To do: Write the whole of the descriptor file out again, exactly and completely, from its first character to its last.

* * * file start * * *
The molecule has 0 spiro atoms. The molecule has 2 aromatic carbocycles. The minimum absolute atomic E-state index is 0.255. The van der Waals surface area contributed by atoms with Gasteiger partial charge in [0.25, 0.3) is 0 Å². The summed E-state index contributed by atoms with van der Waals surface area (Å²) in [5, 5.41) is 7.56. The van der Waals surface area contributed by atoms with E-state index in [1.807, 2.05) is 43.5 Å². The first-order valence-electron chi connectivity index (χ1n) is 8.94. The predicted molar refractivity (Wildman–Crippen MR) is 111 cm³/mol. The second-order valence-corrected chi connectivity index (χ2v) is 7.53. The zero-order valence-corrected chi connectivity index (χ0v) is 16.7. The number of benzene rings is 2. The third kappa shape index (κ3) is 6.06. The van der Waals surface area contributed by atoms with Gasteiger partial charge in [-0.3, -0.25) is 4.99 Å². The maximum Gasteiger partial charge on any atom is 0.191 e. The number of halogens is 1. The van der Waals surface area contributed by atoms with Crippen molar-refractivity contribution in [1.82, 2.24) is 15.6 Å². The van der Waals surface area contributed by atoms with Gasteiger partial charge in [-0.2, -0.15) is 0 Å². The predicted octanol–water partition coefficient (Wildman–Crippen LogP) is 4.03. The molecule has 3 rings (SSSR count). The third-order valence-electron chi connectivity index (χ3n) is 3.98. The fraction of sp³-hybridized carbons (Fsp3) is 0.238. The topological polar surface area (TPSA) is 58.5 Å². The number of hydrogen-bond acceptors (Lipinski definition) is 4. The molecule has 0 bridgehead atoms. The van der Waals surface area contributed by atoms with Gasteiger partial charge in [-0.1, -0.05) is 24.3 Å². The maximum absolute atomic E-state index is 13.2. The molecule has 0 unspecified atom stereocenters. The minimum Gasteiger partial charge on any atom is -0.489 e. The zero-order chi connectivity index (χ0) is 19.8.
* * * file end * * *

The molecule has 0 spiro atoms. The molecule has 2 aromatic carbocycles. The minimum absolute atomic E-state index is 0.255. The van der Waals surface area contributed by atoms with Gasteiger partial charge in [0.25, 0.3) is 0 Å². The summed E-state index contributed by atoms with van der Waals surface area (Å²) in [5, 5.41) is 7.56. The van der Waals surface area contributed by atoms with E-state index in [1.807, 2.05) is 43.5 Å². The first-order valence-electron chi connectivity index (χ1n) is 8.94. The predicted molar refractivity (Wildman–Crippen MR) is 111 cm³/mol. The second-order valence-corrected chi connectivity index (χ2v) is 7.53. The zero-order valence-corrected chi connectivity index (χ0v) is 16.7. The number of benzene rings is 2. The third kappa shape index (κ3) is 6.06. The van der Waals surface area contributed by atoms with Gasteiger partial charge in [-0.3, -0.25) is 4.99 Å². The maximum Gasteiger partial charge on any atom is 0.191 e. The number of halogens is 1. The van der Waals surface area contributed by atoms with Crippen molar-refractivity contribution in [1.82, 2.24) is 15.6 Å². The van der Waals surface area contributed by atoms with Gasteiger partial charge in [-0.2, -0.15) is 0 Å². The predicted octanol–water partition coefficient (Wildman–Crippen LogP) is 4.03. The molecule has 3 rings (SSSR count). The third-order valence-electron chi connectivity index (χ3n) is 3.98. The fraction of sp³-hybridized carbons (Fsp3) is 0.238. The topological polar surface area (TPSA) is 58.5 Å². The number of hydrogen-bond acceptors (Lipinski definition) is 4. The molecule has 0 bridgehead atoms. The van der Waals surface area contributed by atoms with Gasteiger partial charge in [-0.1, -0.05) is 24.3 Å². The maximum absolute atomic E-state index is 13.2. The molecule has 0 unspecified atom stereocenters. The minimum Gasteiger partial charge on any atom is -0.489 e. The zero-order chi connectivity index (χ0) is 19.8.